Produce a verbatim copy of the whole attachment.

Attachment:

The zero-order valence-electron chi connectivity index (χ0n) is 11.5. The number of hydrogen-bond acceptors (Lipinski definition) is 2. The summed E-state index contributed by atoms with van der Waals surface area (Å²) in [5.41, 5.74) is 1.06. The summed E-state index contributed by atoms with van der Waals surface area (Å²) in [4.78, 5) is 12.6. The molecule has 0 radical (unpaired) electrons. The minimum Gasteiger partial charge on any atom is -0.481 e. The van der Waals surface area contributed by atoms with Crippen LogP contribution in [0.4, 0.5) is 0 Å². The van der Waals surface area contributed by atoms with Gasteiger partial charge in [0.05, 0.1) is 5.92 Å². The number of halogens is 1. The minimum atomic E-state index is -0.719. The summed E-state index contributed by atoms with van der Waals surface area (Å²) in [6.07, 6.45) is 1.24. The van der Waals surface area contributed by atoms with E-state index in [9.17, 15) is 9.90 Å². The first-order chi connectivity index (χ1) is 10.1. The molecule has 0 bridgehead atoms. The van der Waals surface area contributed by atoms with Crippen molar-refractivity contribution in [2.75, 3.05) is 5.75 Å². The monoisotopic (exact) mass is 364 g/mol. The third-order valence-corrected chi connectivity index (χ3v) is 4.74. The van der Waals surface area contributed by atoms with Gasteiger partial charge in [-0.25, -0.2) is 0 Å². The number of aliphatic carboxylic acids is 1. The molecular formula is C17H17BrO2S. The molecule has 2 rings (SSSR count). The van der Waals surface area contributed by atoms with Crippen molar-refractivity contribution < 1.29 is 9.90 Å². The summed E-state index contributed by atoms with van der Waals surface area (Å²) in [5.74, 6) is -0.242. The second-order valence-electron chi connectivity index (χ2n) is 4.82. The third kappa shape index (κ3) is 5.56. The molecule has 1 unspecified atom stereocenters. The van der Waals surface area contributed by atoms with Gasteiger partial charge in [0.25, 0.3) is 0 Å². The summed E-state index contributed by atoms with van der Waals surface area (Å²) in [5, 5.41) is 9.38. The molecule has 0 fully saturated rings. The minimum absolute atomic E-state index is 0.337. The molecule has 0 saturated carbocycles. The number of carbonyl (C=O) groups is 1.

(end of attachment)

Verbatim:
The zero-order valence-electron chi connectivity index (χ0n) is 11.5. The number of hydrogen-bond acceptors (Lipinski definition) is 2. The summed E-state index contributed by atoms with van der Waals surface area (Å²) in [5.41, 5.74) is 1.06. The summed E-state index contributed by atoms with van der Waals surface area (Å²) in [4.78, 5) is 12.6. The molecule has 0 radical (unpaired) electrons. The minimum Gasteiger partial charge on any atom is -0.481 e. The van der Waals surface area contributed by atoms with Crippen LogP contribution in [0.4, 0.5) is 0 Å². The van der Waals surface area contributed by atoms with Gasteiger partial charge in [0.05, 0.1) is 5.92 Å². The number of halogens is 1. The minimum atomic E-state index is -0.719. The summed E-state index contributed by atoms with van der Waals surface area (Å²) in [6.07, 6.45) is 1.24. The van der Waals surface area contributed by atoms with E-state index in [9.17, 15) is 9.90 Å². The first-order chi connectivity index (χ1) is 10.1. The molecule has 0 bridgehead atoms. The van der Waals surface area contributed by atoms with Crippen molar-refractivity contribution in [2.75, 3.05) is 5.75 Å². The monoisotopic (exact) mass is 364 g/mol. The third-order valence-corrected chi connectivity index (χ3v) is 4.74. The van der Waals surface area contributed by atoms with Gasteiger partial charge in [-0.25, -0.2) is 0 Å². The number of aliphatic carboxylic acids is 1. The molecular formula is C17H17BrO2S. The molecule has 2 rings (SSSR count). The van der Waals surface area contributed by atoms with Crippen molar-refractivity contribution < 1.29 is 9.90 Å². The summed E-state index contributed by atoms with van der Waals surface area (Å²) in [5.74, 6) is -0.242. The second-order valence-electron chi connectivity index (χ2n) is 4.82. The third kappa shape index (κ3) is 5.56. The molecule has 1 unspecified atom stereocenters. The van der Waals surface area contributed by atoms with Gasteiger partial charge in [0.25, 0.3) is 0 Å². The summed E-state index contributed by atoms with van der Waals surface area (Å²) in [5, 5.41) is 9.38. The molecule has 0 fully saturated rings. The minimum absolute atomic E-state index is 0.337. The molecule has 0 saturated carbocycles. The number of carbonyl (C=O) groups is 1.